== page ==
State Rep. Fred Mills: No involvement with Stanford
State Rep. Fred Mills, president of Farmers-Merchants Bank & Trust, says he has no business relationship with Stanford Group Co. A few years ago, Fred’s brother Henry J. “Hank” Mills helped launch the River Ranch office of Stanford, an affiliate of Antigua-based Stanford International Bank now under federal investigation for fraud. Fred says any introductions he made for his brother in town were purely social, and that his bank had absolutely no connection with Stanford.
“We’re under FDIC and OFI regulatory constraints that prohibit any situation whatsoever not contractually approved by the regulators,” says Fred, whose Breaux Bridge-based bank recently opened a branch in Lafayette. “We would never do that, and we’re not allowed to do it. In fact, I was very conscious not to co-mingle any of those relationships. I was very cautious not to even have the appearance of that.”
The Securities and Exchange Commission charged Stanford with fraud in connection with $8.5 billion in so-called CDs that promised unrealistically high interest rates and is also investigating the historical performance of $1.2 billion in mutual funds. Based in Houston, Stanford Group Co. moved into Louisiana in 1996, opening its first satellite office in Baton Rouge.
In 2007, Stanford claimed to manage nearly $2 billion in assets from its two Louisiana offices and up to $50 billion company wide. Hank Mills, prevented from commenting due to a federal gag order related to the investigation, joined Stanford as a vice president/financial adviser in Baton Rouge in 1997 and subsequently helped establish the Lafayette branch. “I don’t think [Hank] had any suspicions [of fraud],” says Fred. “He’d been with them for so long.” The state rep adds that his brother attempted to contact any investors whose accounts he managed prior to the gag order. “I think as soon as the regulators allow [public] comment, he would love to do that.” — Nathan Stubbs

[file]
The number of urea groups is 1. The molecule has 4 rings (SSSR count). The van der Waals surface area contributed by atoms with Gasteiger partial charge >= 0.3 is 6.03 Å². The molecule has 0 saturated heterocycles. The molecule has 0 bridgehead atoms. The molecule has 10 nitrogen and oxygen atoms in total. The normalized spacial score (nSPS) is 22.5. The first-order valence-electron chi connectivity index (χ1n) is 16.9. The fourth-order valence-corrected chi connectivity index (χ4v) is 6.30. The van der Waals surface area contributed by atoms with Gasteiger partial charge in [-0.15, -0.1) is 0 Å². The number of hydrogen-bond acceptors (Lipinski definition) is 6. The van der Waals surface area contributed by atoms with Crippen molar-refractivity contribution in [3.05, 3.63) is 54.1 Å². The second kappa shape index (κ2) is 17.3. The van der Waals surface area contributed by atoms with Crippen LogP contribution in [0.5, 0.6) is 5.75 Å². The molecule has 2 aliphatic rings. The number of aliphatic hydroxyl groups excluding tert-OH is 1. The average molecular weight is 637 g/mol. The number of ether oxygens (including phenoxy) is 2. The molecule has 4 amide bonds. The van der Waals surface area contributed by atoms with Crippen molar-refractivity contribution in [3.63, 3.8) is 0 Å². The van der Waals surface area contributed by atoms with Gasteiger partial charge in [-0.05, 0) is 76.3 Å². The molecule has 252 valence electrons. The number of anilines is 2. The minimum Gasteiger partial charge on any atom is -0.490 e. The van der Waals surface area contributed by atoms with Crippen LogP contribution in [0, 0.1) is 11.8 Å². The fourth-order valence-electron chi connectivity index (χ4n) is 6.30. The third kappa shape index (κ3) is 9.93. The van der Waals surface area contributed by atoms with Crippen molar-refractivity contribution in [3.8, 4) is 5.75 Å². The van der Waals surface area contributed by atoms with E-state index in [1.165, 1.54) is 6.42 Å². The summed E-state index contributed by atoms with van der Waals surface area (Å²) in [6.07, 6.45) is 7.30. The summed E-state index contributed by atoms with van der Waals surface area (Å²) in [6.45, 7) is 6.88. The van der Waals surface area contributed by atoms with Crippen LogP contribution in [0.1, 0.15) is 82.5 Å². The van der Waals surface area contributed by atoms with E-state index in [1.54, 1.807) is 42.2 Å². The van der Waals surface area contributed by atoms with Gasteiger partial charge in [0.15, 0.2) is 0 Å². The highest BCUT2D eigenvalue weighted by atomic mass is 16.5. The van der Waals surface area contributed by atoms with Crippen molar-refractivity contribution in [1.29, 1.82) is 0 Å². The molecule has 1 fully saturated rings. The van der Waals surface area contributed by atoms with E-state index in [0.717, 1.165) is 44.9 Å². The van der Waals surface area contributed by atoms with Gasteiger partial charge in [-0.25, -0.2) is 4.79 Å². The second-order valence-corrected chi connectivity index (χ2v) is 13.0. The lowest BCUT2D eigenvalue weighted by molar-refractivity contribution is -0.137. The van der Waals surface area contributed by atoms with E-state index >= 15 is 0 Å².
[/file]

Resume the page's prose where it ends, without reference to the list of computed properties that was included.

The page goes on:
River Ranch invests $18.5 million in new apartments
Construction has certainly slowed in Lafayette, but it’s by no means come to a screeching halt. River Ranch is confident enough in the strength of the local economy to follow through with its plans to spend $16 million on an apartment complex behind Fresh Market and Pippin McGee. The site is along River Ranch and Settlers Trace boulevards. The complex is not only the largest commercial project of the year, but the $13.9 million permit value also ranks No. 7 among all new commercial construction jobs since May 1999, according to Lafayette Consolidated Government’s Jeff Larcade of the planning, zoning and codes department. Include the value of the land, and the total investment jumps to about $18.5 million, says developer Robert Daigle.
The complex, called Main Street Annex, is Phase II of the traditional neighborhood’s Main Street development, which houses a mix of retail and living spaces, including restaurants like Another Broken Egg and Zoe’s. The annex includes 143 apartments — one-, two- and three-bedroom units ranging in price from $800 to $1,500 a month. It’ll have 11,200 square feet of retail, which will front the boulevard behind Fresh Market.